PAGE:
The crowd exits into the Garden of Eden, where a large dinosaur is eating a papaya. "Before man's Fall, animals were vegetarians ... there were no carnivores," explains a sign. The museum unsurprisingly follows the diorama tradition of sparing visitors from the nudity of Adam and Eve before the Fall. Adam cuddles a lamb as a modesty shield, or uses the scenery as pants; in scenes of our primordial parents, Eve's long hair always covers her bare front (no reason for prurient elements at this stage of the story anyway....). There are also no opportunities for postcard-caliber, biblical-humans-bonding-with-dinosaurs snapshots, which was apparently a deliberate exhibit design decision.
The far-reaching consequences of the Forbidden Fruit are depicted in a gallery that includes over-sized iconic 20th century photos of a Biafran baby, a mushroom cloud, a woman screaming in childbirth, and a junkie mainlining heroin. A diorama shows a sad, pregnant Eve and an equally glum Adam hoeing a garden -- because the misery of pregnancy and "burdensome work" are also a result of The Fall, as are venom, disease, weeds, thorns, and "Cosmic Pain," the museum's euphemism for entropy. Next to this, an animatronic raptor, now carnivorous, stands over a half-chewed fellow dinosaur. This was a popular spot on our tour for visitors to snap their selfies.
In the next gallery, a babbling, animatronic Methuselah sits outside of a walk-through reproduction of the interior of the construction of Noah's Ark. Large as it is, a sign notes that it's a mere 1 percent of the boat described in the Bible. Further along, a series of miniature dioramas show tiny dinosaurs making their way up the Ark ramp (following a pair of tiny giraffes). As the Ark floats away, a few dozen people and two forlorn tigers wail fruitlessly from the last mountaintops.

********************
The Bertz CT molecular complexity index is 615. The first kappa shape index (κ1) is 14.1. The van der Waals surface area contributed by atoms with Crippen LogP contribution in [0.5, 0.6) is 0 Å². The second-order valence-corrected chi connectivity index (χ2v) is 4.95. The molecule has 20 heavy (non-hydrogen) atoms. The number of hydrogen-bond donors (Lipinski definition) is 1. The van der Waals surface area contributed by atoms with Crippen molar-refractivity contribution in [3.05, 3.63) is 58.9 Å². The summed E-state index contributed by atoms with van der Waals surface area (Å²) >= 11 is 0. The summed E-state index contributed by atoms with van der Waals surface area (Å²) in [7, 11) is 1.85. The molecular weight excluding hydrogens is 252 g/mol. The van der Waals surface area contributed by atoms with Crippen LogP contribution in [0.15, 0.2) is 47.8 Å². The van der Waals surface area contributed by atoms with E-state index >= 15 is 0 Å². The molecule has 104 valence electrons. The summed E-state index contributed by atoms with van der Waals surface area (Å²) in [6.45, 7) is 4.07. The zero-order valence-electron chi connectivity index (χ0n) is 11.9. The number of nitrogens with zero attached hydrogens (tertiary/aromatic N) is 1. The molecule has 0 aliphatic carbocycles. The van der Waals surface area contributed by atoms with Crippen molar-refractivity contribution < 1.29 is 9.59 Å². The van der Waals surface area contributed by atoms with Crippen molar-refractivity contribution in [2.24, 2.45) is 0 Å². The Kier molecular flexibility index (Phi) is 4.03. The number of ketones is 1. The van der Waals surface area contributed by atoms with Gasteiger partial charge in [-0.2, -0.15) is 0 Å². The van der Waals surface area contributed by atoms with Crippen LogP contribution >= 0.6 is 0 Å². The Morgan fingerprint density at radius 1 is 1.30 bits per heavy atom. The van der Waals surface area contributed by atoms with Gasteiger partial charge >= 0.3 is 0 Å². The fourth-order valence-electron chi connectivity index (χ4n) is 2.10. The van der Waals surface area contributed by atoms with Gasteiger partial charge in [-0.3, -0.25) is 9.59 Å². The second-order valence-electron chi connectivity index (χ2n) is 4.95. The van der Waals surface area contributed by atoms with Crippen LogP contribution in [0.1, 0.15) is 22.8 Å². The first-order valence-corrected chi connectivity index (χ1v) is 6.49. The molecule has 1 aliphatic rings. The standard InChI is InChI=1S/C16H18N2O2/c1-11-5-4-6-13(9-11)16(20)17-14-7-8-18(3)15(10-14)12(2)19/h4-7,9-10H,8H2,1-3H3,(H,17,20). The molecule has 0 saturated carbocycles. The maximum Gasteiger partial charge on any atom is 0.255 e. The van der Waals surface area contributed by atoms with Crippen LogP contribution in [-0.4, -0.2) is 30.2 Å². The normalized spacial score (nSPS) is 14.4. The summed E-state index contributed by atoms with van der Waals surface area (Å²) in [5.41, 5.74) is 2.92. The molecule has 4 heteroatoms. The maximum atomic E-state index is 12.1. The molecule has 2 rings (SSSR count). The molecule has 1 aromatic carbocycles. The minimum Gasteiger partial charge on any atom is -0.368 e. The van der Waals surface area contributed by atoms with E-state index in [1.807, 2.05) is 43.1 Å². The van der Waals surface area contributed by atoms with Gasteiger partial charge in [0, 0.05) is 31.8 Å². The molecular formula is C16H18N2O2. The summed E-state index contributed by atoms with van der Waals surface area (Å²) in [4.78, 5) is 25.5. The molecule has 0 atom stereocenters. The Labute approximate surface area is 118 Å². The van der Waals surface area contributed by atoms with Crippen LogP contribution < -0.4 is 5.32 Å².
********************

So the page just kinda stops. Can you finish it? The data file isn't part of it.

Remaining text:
"How did Dinosaurs fit on Noah's Ark?" asks a sign. "Most dinosaurs were reasonably small -- the size of a sheep or pony, on average. Even large sauropods, as young adults, were not overly large. So Noah's Ark had plenty of room for all...." The signs go on to explain that dinosaurs, like dogs, rapidly developed into different "varieties" after The Flood, which explains why so many different kinds of dinosaur fossils are found today.
And why did the dinosaurs die and the dogs didn't? The museum doesn't say, and it doesn't have to. Dinosaurs lived until after Genesis, according to the creation science timeline. Other, less lavish creation museums ascribe their extinction to hungry cavemen -- but we think that we'll wait for an Answers In Exodus Creation Museum to tell us the truth.